He experienced the slant our system has towards divorce when his sister was going through a rough patch in her marriage. She had a great deal of support, but one day she took the advice of a friend and went to government social services, who told her that they would give her enough money to start a new life so that she could find happiness. There was no material, no resources in the office on how to keep a marriage together, only on how to get divorced. She found that their family could make more money if her husband moved out. He did, and at first he visited, but eventually the separation became permanent.

They view marriage merely as a product to be consumed. However social science shows that it is actually very important.

Our views of the world really shape the way we view evidence, he was on a show once and a professor in all seriousness said that the professor’s research showed that family form had no affect on children.

There is very little reliable information on legalized prostitution, it is really too soon to see the full affects. However there is some anecdotal evidence and polling.

Prior to the change in law prostitution was illegal but readily available. Police would use their discretion as to when to prosecute. Some people, who didn’t necessarily support prostitution, believed that things would be better if prostitution was legalized because it would be regulated and would be able to protect vulnerable participants. Others believed that prostitution is good and healthy, and that criminalizing it is what is responsible for any negatives in the trade.

The issue that really needs to addressed in the prostitution debate is one one of fundamental worldview. However it was not worldview or facts that decided the legalization of prostitution in NZ, but an emotional speech from a former prostitute.

In practice legalization has tied the hands of local authorities in containing or addressing issues with the trade. One big issue is the location of prostitution, many people object to its incursion into the suburbs.

Police report that there are now more under-age workers, more street workers, more gang activity than before.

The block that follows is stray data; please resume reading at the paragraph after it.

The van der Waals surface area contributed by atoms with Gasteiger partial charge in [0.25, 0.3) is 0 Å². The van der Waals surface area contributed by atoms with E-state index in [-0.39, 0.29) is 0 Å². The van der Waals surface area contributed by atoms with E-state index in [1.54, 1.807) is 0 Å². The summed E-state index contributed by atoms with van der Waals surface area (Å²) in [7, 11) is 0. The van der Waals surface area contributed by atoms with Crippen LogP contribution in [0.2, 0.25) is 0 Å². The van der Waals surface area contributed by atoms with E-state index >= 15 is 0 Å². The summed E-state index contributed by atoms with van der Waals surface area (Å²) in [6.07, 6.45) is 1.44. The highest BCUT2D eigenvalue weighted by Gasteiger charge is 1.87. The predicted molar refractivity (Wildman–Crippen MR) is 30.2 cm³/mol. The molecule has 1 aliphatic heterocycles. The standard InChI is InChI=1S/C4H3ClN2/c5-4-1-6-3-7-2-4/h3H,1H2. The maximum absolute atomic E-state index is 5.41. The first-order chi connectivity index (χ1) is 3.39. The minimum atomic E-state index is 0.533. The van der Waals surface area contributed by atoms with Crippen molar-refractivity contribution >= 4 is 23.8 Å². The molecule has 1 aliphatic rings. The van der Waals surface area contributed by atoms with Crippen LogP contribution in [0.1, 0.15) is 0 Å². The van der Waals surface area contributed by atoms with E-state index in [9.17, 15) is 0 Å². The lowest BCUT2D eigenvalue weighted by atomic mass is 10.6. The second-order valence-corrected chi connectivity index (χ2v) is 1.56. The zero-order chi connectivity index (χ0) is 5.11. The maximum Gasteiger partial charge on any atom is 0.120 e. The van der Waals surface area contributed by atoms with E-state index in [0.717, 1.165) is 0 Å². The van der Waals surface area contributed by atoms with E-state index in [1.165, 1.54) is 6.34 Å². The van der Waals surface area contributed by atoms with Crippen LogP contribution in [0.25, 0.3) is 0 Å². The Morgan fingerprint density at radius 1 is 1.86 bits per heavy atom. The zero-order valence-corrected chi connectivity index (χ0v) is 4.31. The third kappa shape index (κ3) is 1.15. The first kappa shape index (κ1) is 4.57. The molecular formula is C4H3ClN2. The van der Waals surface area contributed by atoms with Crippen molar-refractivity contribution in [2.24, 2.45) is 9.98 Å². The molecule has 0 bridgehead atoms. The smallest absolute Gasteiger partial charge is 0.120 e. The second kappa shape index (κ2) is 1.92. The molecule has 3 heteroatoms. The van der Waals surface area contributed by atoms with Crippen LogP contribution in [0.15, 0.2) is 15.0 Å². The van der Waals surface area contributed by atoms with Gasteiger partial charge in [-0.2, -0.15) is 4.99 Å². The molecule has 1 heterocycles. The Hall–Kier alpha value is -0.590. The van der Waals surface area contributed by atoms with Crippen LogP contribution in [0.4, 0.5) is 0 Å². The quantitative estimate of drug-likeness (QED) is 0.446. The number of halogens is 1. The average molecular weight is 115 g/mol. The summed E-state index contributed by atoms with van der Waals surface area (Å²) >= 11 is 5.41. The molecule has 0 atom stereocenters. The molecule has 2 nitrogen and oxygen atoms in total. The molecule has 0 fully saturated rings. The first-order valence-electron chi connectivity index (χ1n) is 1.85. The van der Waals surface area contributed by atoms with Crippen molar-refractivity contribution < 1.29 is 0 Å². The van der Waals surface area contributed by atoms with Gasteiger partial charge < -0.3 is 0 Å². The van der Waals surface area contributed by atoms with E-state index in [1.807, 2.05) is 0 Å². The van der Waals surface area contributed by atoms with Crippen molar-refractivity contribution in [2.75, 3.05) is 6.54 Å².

Polls were done, and show that 66% of people want to ban it in residential areas, while 50% (64% of men) want to ban street prostitution.

There are two assumptions that were made in the legalization of the trade.

1. That women were freely choosing the trade.

2. That there were no negative external effects from the trade.

Both are wrong.

Legalization legitimizes something. We say that choice has the prime place in society, and yet the government has no trouble restricting choice when it comes to smoking.

Either way, laws are not the answer. The only real answer is community based help for these women, to get them off the street and off drugs.

The criminalization of spanking.

NZ had a bad history of child abuse. However the MP who sponsored the bill, did so because she saw no difference between children (mini-adults) and adults. And therefore if it would be assault to do something to an adult, it should be assault to do it to a child. Children are just another oppressed class to be liberated.

There were also calls for lowering the age of consent and the voting age.

In the past, children were seen as part of a family, innocents in need of protection. Now they are seen to have rights like adults, and need to be emancipated from parents and their support structure.

Assault is defined as the use of force, or the threat of the use of force. In this case, even punishments like timeout could become illegal if you need to restrain the child using force.

Formally minor correction (like a light smack) was legal. Currently it is not, but police have discretion in prosecution.

There was a referendum on the issue and 87% of voters supported the decriminalization of spanking. However the referendum was not binding and was ignored.

Parents now report feeling less confident, and 32% say their child has threatened to report the parents to the authorities if they are spanked.

However there is hope in NZ. There has been positive progress in devolving social services to the community level. The Maori have had a very positive influence, they have not been affected by the notion of the supremacy of the individual, but still hold family in very high regard. As their culture is greatly respected, some progress may be made there.

The story of individual supremacy is unraveling, and he has real hope that in 20 years New Zealand may be a model for Canada, rather than a warning.

Q1: What is some positive news?

A1: That there are ceilings on many of these statistics which NZ has probably hit.

Q2: How is the anti-spanking law working, are the police using discretion?